Mother whose suit against The Citadel was dismissed plans to keep fighting

Louis Neal “Skip” ReVille

The mother who sued The Citadel after finding out former summer camp counselor Skip ReVille sexually abused her son says she is still in shock after her suit was dismissed at the last minute but plans to keep fighting to prevent child sex abuse.

“We were all stunned,” the woman known as Mother Doe A said this week. “We thought all the legalities involved had played out and we would get a fair shake in court. To see the jury right there and not even be able to make our opening statement ... was very disheartening. We just wanted the facts to come out in the right forum.”

Her suit was dismissed Jan. 27 as the jury was set to hear opening arguments. She said it took her several days to recover enough to talk about it.

The mother said she found out her son was molested after ReVille was arrested in 2011 and confessed to it.

The suit claims ReVille never would have molested her son if The Citadel had not covered up what ReVille did when he was a camp counselor there, so the school owed her damages for the loss of companionship of her son because of his emotional trauma.

She said she filed suit so her son would not have to go through the trauma of telling his story in the courtroom.

Now that her suit has failed, her son’s suit against The Citadel will move forward, she said. Several other victims have also sued and are awaiting a trial date.

Though the mother and her family no longer live in the Charleston area, she said she intends to fight to change state laws to better protect children from molesters such as ReVille. Among other things, she wants the state to extend the statute of limitations for sexual assault victims to file lawsuits, strengthen the requirements for reporting suspected sexual abuse of children, and give parents the right to sue on behalf of children who have been molested.

The dismissal was surprising because The Citadel’s attorneys tried and failed to get Mother Doe A’s suit dismissed last May. That motion listed six reasons the suit should be dismissed, including the argument that state law does not allow the mother of a victim to file suit because she lost her son’s companionship.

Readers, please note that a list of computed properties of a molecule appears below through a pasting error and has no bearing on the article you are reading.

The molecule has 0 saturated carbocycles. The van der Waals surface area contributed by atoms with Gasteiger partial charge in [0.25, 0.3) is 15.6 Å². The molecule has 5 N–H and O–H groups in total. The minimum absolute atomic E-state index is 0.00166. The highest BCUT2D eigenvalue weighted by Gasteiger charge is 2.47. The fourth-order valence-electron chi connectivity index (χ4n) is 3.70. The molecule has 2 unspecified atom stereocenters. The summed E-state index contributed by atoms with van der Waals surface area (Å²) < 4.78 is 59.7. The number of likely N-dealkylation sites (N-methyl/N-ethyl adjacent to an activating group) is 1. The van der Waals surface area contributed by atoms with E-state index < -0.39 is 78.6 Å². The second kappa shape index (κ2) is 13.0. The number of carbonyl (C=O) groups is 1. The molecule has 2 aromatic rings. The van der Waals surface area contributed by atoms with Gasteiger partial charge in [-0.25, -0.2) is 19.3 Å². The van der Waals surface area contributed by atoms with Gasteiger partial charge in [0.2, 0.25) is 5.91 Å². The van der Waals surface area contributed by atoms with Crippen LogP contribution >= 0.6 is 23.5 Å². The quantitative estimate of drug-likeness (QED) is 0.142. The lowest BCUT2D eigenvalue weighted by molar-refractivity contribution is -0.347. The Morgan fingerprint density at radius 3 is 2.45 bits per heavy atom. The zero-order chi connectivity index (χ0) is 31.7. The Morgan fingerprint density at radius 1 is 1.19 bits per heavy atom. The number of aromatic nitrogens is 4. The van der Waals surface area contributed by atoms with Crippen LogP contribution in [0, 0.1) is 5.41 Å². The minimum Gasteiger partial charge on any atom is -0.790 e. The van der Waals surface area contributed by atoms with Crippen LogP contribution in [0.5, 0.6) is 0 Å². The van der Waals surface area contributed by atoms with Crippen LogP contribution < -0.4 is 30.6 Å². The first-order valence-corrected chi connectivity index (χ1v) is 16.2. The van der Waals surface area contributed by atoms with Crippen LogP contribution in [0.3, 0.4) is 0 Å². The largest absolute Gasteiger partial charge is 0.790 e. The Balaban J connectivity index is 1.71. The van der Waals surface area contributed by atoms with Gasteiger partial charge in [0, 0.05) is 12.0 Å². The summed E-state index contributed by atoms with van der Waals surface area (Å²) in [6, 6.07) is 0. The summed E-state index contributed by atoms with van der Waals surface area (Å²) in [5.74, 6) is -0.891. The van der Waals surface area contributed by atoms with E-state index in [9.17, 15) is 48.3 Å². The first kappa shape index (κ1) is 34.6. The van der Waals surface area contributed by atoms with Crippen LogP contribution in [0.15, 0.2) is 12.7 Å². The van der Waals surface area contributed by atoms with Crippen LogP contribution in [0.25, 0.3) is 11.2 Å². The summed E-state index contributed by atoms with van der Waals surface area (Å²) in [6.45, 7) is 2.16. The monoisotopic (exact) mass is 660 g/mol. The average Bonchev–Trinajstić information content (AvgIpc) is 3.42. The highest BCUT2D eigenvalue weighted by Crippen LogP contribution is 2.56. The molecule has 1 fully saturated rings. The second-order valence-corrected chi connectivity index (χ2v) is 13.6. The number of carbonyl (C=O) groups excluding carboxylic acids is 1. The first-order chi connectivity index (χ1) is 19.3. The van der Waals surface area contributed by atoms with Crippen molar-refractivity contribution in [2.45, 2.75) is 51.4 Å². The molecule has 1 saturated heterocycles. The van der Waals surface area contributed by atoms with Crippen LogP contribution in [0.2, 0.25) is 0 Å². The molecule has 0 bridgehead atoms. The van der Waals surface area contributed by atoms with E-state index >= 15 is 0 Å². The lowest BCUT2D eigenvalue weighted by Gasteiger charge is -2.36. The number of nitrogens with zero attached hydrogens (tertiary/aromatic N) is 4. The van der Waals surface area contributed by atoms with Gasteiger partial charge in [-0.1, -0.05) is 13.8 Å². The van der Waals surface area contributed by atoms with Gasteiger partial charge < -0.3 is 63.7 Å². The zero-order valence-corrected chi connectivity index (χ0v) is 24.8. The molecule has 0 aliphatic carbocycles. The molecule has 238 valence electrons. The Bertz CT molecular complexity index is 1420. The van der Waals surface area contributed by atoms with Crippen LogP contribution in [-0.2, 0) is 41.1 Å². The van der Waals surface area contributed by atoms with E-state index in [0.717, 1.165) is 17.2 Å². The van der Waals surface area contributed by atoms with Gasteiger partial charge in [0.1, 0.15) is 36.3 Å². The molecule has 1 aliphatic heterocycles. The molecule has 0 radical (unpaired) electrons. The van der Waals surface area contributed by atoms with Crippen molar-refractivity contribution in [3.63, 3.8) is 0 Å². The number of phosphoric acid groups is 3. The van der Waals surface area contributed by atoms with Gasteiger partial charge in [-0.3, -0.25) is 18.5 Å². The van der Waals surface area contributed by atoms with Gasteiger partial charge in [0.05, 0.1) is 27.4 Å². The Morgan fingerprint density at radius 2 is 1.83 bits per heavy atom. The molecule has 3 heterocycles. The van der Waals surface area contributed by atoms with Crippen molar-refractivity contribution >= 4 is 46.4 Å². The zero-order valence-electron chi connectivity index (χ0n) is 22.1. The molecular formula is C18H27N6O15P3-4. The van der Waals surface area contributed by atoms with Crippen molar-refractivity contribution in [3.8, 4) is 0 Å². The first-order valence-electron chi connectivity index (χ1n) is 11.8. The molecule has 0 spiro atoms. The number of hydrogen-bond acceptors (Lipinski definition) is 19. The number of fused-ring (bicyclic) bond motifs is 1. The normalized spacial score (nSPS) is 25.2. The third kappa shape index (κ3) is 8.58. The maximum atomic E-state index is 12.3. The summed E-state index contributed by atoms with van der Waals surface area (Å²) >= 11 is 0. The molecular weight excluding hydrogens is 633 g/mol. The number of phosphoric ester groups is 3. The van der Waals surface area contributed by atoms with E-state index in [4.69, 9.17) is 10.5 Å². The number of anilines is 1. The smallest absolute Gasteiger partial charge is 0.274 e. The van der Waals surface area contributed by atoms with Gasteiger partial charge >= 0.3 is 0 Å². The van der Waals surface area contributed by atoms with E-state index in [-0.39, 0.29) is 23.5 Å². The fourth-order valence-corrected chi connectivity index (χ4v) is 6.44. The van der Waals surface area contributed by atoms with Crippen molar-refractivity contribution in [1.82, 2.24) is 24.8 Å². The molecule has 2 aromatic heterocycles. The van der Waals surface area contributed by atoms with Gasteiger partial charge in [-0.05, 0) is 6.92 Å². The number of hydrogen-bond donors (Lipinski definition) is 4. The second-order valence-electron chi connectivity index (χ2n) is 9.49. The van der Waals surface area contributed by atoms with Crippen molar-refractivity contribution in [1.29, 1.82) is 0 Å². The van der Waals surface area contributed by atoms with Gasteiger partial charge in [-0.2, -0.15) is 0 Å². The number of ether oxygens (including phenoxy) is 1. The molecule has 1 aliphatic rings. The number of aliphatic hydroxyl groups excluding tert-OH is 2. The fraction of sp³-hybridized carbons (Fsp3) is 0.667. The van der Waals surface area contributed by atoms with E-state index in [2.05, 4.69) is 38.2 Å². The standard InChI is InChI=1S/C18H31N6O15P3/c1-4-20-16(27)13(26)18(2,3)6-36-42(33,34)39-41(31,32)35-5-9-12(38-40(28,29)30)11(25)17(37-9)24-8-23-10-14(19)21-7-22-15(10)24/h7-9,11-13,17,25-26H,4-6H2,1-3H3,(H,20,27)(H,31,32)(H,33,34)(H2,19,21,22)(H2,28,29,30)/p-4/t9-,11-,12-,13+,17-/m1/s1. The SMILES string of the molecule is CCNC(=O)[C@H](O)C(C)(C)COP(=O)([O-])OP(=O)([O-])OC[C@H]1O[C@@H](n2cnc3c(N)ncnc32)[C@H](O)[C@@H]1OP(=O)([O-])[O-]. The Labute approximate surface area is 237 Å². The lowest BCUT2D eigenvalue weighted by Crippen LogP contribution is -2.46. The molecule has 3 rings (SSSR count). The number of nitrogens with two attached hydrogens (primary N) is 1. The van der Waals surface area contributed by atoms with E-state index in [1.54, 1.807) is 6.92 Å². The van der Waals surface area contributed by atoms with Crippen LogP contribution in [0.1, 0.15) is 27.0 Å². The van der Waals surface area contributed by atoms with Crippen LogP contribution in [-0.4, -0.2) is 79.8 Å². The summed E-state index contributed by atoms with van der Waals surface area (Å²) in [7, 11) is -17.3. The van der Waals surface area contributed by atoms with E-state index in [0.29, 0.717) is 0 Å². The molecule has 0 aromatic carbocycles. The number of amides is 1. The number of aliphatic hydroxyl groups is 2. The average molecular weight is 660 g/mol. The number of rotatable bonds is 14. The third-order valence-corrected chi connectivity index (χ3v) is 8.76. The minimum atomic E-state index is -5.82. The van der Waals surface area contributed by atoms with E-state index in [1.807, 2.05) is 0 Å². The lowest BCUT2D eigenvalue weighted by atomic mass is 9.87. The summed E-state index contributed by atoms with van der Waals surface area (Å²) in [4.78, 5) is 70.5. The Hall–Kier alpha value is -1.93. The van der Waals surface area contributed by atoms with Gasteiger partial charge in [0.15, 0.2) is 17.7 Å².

Circuit Judge Markley Dennis rejected that motion in November and ordered the trial to move forward.

The Citadel’s attorneys appealed to the S.C. Supreme Court to clarify the law on whether the mother of a victim could sue. The court declined to hear arguments.

The new motion for dismissal was filed Jan. 26, the same day the jury was picked. This motion was more narrowly focused, presenting new arguments that “South Carolina does not permit recovery for damage to a parent’s relationship with her child.”

Dawes Cooke, The Citadel’s lead attorney, said the second motion probably prevailed because it more directly addressed the question of whether the law allowed the mother to sue.

Gregg Meyers, the mother’s lead attorney, declined to speculate why the first motion to dismiss the suit was denied and the second was granted.

The judge invited the mother’s attorneys to ask the state Supreme Court to clarify the law.

Meyers said an appeal would depend on how much time it might take away from several other cases against The Citadel, including a suit from the son who was abused.

ReVille pleaded guilty to sexually molesting 23 boys in June 2012 and was sentenced to 50 years in prison. He was a senior camp counselor at The Citadel, a teacher and assistant coach at Pinewood Preparatory School in Summerville, a tennis coach at Bishop England High School, a coach at the Mount Pleasant Recreation Department, a basketball coach at Moultrie Middle School, a travel league basketball coach, a coach at Velocity Sports Performance in Mount Pleasant, an occasional volunteer basketball coach at Rollings Middle School of the Arts in Summerville, and a youth group leader at Eastbridge Presbyterian Church in Mount Pleasant.

Reach Dave Munday at 937-5553 and Glenn Smith at 937-5556.